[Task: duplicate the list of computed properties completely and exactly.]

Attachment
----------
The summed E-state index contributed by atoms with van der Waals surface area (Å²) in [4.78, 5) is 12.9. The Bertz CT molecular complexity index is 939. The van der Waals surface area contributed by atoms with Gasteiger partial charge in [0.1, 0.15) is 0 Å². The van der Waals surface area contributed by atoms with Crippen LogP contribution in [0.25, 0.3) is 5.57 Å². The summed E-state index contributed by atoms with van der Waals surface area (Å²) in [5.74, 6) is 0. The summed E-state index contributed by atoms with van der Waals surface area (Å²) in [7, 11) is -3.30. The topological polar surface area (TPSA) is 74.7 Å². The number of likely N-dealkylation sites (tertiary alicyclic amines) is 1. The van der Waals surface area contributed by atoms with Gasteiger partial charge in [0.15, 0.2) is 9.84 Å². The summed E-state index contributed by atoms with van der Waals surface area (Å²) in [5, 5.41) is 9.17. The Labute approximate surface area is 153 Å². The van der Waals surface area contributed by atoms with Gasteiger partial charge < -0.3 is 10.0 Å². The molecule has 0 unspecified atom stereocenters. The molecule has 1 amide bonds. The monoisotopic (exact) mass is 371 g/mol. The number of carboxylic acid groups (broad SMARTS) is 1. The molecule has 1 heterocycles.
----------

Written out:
The summed E-state index contributed by atoms with van der Waals surface area (Å²) in [4.78, 5) is 12.9. The Bertz CT molecular complexity index is 939. The van der Waals surface area contributed by atoms with Gasteiger partial charge in [0.1, 0.15) is 0 Å². The van der Waals surface area contributed by atoms with Crippen LogP contribution in [0.25, 0.3) is 5.57 Å². The summed E-state index contributed by atoms with van der Waals surface area (Å²) in [5.74, 6) is 0. The summed E-state index contributed by atoms with van der Waals surface area (Å²) in [7, 11) is -3.30. The topological polar surface area (TPSA) is 74.7 Å². The number of likely N-dealkylation sites (tertiary alicyclic amines) is 1. The van der Waals surface area contributed by atoms with Gasteiger partial charge in [0.15, 0.2) is 9.84 Å². The summed E-state index contributed by atoms with van der Waals surface area (Å²) in [5, 5.41) is 9.17. The Labute approximate surface area is 153 Å². The van der Waals surface area contributed by atoms with Gasteiger partial charge < -0.3 is 10.0 Å². The molecule has 0 unspecified atom stereocenters. The molecule has 1 amide bonds. The monoisotopic (exact) mass is 371 g/mol. The number of carboxylic acid groups (broad SMARTS) is 1. The molecule has 1 heterocycles.